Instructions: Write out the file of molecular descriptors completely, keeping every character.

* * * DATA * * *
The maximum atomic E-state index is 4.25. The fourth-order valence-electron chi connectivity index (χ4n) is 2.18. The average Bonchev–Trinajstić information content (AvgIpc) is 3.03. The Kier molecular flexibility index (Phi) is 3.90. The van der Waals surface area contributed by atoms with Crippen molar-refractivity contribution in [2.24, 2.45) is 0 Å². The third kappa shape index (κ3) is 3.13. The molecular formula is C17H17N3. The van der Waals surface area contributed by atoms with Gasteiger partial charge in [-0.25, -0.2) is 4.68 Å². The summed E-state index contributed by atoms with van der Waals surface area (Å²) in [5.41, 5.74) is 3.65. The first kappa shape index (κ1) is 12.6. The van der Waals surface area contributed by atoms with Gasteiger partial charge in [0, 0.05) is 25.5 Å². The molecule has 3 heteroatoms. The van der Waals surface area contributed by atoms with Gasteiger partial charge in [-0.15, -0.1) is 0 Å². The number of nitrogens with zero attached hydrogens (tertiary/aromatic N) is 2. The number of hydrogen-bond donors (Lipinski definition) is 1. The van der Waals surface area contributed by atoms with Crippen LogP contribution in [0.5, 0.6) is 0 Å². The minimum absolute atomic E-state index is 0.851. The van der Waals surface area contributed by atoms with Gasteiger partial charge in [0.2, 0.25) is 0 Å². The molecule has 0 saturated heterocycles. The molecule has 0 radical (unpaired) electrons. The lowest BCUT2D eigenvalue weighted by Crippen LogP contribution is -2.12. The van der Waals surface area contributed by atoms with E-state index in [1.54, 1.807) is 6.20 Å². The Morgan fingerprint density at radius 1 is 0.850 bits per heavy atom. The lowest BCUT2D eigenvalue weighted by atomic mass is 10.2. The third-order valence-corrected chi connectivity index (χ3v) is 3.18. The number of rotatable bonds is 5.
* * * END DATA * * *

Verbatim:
The maximum atomic E-state index is 4.25. The fourth-order valence-electron chi connectivity index (χ4n) is 2.18. The average Bonchev–Trinajstić information content (AvgIpc) is 3.03. The Kier molecular flexibility index (Phi) is 3.90. The van der Waals surface area contributed by atoms with Crippen molar-refractivity contribution in [2.24, 2.45) is 0 Å². The third kappa shape index (κ3) is 3.13. The molecular formula is C17H17N3. The van der Waals surface area contributed by atoms with Gasteiger partial charge in [-0.25, -0.2) is 4.68 Å². The summed E-state index contributed by atoms with van der Waals surface area (Å²) in [5.41, 5.74) is 3.65. The first kappa shape index (κ1) is 12.6. The van der Waals surface area contributed by atoms with Gasteiger partial charge in [0, 0.05) is 25.5 Å². The molecule has 3 heteroatoms. The van der Waals surface area contributed by atoms with Gasteiger partial charge in [-0.15, -0.1) is 0 Å². The number of nitrogens with zero attached hydrogens (tertiary/aromatic N) is 2. The number of hydrogen-bond donors (Lipinski definition) is 1. The van der Waals surface area contributed by atoms with Crippen LogP contribution in [0.5, 0.6) is 0 Å². The minimum absolute atomic E-state index is 0.851. The van der Waals surface area contributed by atoms with Gasteiger partial charge in [0.2, 0.25) is 0 Å². The molecule has 0 saturated heterocycles. The molecule has 0 radical (unpaired) electrons. The lowest BCUT2D eigenvalue weighted by Crippen LogP contribution is -2.12. The van der Waals surface area contributed by atoms with E-state index in [1.54, 1.807) is 6.20 Å². The Morgan fingerprint density at radius 1 is 0.850 bits per heavy atom. The lowest BCUT2D eigenvalue weighted by atomic mass is 10.2. The third-order valence-corrected chi connectivity index (χ3v) is 3.18. The number of rotatable bonds is 5.